A detailed understanding of how common oncogenic signaling pathways are assembled into larger signaling networks is essential to developing therapeutic strategies to properly target these pathways in cancer and for interpreting clinical outcomes from targeted therapeutics. While the effected oncogenes and tumor suppressors that predominate different classes of human cancer can vary greatly, a small number of highly integrated signaling nodes are affected in the majority of human cancers, regardless of tissue of origin. It is important to understand how these key signaling nodes are regulated and what the downstream consequences are for tumor development, progression, and treatment. In this project, we focus on one such node, involving the TSC1-TSC2 complex and the Ras-related small G protein Rheb, which is aberrantly regulated in nearly all genetic tumor syndromes and the most common forms of sporadic cancer. Currently, the only known downstream target of this small G protein switch is the mammalian target of rapamycin (mTOR).
The aims of this project will employ both hypothesis-driven approaches, based on studies from the first 4 years of this P01, and unbiased genomic and proteomic screens.
The aims are designed to 1) reveal new components, connections, and dowstream targets within the TSC-Rheb signaling network, 2) identify and characterize previously unexplored therapeutic strategies to target this network in tumors, 3) identify novel biomarkers to predict and monitor therapeutic responses, 4) serve as a discovery-based platform to fuel the preclinical elements in projects 2 and 3 of this program, and 5) bioinformatically analyze and integrate the large cross-species data sets generated within all projects of the program. To achieve these goals, we will closely integrate high-throughput technologies in Drosophila (Perrimon laboratory) with mechanistic characterization and validation in mammalian cell and tumor models (Manning laboratory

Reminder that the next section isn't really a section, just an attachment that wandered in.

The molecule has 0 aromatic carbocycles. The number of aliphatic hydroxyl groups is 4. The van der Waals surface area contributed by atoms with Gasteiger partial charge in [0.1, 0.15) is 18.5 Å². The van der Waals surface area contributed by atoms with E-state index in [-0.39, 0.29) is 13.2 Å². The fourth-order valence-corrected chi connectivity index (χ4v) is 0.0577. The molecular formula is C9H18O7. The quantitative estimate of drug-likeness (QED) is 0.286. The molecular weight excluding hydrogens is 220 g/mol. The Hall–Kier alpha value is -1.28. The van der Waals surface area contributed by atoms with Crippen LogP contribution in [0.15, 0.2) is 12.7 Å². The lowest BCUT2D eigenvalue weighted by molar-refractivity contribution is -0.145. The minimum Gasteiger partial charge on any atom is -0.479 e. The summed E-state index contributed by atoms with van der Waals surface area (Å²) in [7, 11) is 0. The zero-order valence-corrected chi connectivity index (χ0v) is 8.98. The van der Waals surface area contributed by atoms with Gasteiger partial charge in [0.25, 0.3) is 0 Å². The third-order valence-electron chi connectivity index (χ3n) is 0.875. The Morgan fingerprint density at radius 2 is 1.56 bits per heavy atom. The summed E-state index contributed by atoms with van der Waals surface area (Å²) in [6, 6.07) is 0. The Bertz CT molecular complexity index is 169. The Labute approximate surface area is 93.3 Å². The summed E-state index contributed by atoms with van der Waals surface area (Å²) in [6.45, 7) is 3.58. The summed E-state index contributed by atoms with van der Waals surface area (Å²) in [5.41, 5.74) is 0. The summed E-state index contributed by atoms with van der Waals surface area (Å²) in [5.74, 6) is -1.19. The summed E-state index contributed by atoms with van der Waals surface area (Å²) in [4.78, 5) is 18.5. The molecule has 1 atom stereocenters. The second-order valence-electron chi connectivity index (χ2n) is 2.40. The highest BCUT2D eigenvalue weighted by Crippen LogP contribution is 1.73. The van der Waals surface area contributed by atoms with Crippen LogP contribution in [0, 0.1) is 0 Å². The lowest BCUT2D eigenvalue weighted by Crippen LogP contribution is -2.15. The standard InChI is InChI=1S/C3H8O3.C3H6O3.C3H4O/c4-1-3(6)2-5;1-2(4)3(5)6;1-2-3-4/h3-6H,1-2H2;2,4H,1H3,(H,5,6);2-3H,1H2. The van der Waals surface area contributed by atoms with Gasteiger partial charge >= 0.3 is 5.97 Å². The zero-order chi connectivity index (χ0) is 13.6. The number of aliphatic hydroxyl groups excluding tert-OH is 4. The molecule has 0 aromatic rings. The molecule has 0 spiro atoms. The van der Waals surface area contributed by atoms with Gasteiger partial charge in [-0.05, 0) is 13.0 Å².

Public Health Relevance

In this project, we will define the molecular functions of a cancer-causing biochemical pathway that contributes to the development and progression of both inherited tumor syndromes and the most common forms of cancer. The research approach is geared toward identifying novel therapeutic strategies to target this pathway in tumors.

National Institute of Health (NIH)
National Cancer Institute (NCI)
Research Program Projects (P01)
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Special Emphasis Panel (ZCA1-RPRB-O)
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Brigham and Women's Hospital
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